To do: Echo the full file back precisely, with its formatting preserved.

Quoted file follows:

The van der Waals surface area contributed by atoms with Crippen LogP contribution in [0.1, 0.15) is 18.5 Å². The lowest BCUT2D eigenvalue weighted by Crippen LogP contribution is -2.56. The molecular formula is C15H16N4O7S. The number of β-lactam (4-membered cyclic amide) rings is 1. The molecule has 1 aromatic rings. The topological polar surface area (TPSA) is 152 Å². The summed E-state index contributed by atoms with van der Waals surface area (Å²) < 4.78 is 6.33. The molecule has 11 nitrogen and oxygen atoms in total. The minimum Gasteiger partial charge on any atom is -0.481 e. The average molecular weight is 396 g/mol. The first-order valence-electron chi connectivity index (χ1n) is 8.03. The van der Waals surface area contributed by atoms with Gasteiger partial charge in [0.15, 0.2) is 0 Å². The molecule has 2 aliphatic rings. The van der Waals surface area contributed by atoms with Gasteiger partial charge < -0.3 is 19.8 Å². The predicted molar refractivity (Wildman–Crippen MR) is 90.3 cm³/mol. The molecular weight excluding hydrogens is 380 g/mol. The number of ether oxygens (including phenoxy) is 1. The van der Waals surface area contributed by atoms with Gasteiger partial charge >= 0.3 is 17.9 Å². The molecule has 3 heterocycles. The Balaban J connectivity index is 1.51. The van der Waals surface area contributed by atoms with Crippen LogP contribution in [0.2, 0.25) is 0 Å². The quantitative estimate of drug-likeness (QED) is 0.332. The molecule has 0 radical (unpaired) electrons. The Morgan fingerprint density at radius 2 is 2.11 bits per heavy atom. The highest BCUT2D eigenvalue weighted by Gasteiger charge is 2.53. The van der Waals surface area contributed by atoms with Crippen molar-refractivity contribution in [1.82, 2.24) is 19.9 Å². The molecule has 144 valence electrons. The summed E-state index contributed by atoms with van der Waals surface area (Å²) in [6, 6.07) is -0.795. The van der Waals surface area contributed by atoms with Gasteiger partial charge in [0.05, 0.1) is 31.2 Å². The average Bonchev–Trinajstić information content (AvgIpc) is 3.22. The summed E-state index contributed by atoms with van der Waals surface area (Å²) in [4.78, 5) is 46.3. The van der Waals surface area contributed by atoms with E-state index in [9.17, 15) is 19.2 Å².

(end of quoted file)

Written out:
The van der Waals surface area contributed by atoms with Crippen LogP contribution in [0.1, 0.15) is 18.5 Å². The lowest BCUT2D eigenvalue weighted by Crippen LogP contribution is -2.56. The molecular formula is C15H16N4O7S. The number of β-lactam (4-membered cyclic amide) rings is 1. The molecule has 1 aromatic rings. The topological polar surface area (TPSA) is 152 Å². The summed E-state index contributed by atoms with van der Waals surface area (Å²) < 4.78 is 6.33. The molecule has 11 nitrogen and oxygen atoms in total. The minimum Gasteiger partial charge on any atom is -0.481 e. The average molecular weight is 396 g/mol. The first-order valence-electron chi connectivity index (χ1n) is 8.03. The van der Waals surface area contributed by atoms with Gasteiger partial charge in [0.15, 0.2) is 0 Å². The molecule has 2 aliphatic rings. The van der Waals surface area contributed by atoms with Gasteiger partial charge < -0.3 is 19.8 Å². The predicted molar refractivity (Wildman–Crippen MR) is 90.3 cm³/mol. The molecular weight excluding hydrogens is 380 g/mol. The number of ether oxygens (including phenoxy) is 1. The van der Waals surface area contributed by atoms with Gasteiger partial charge >= 0.3 is 17.9 Å². The molecule has 3 heterocycles. The Balaban J connectivity index is 1.51. The van der Waals surface area contributed by atoms with Crippen LogP contribution in [0.2, 0.25) is 0 Å². The quantitative estimate of drug-likeness (QED) is 0.332. The molecule has 0 radical (unpaired) electrons. The Morgan fingerprint density at radius 2 is 2.11 bits per heavy atom. The highest BCUT2D eigenvalue weighted by Gasteiger charge is 2.53. The van der Waals surface area contributed by atoms with Crippen molar-refractivity contribution in [1.82, 2.24) is 19.9 Å². The molecule has 144 valence electrons. The summed E-state index contributed by atoms with van der Waals surface area (Å²) in [6, 6.07) is -0.795. The van der Waals surface area contributed by atoms with Gasteiger partial charge in [0.05, 0.1) is 31.2 Å². The average Bonchev–Trinajstić information content (AvgIpc) is 3.22. The summed E-state index contributed by atoms with van der Waals surface area (Å²) in [4.78, 5) is 46.3. The van der Waals surface area contributed by atoms with E-state index in [9.17, 15) is 19.2 Å².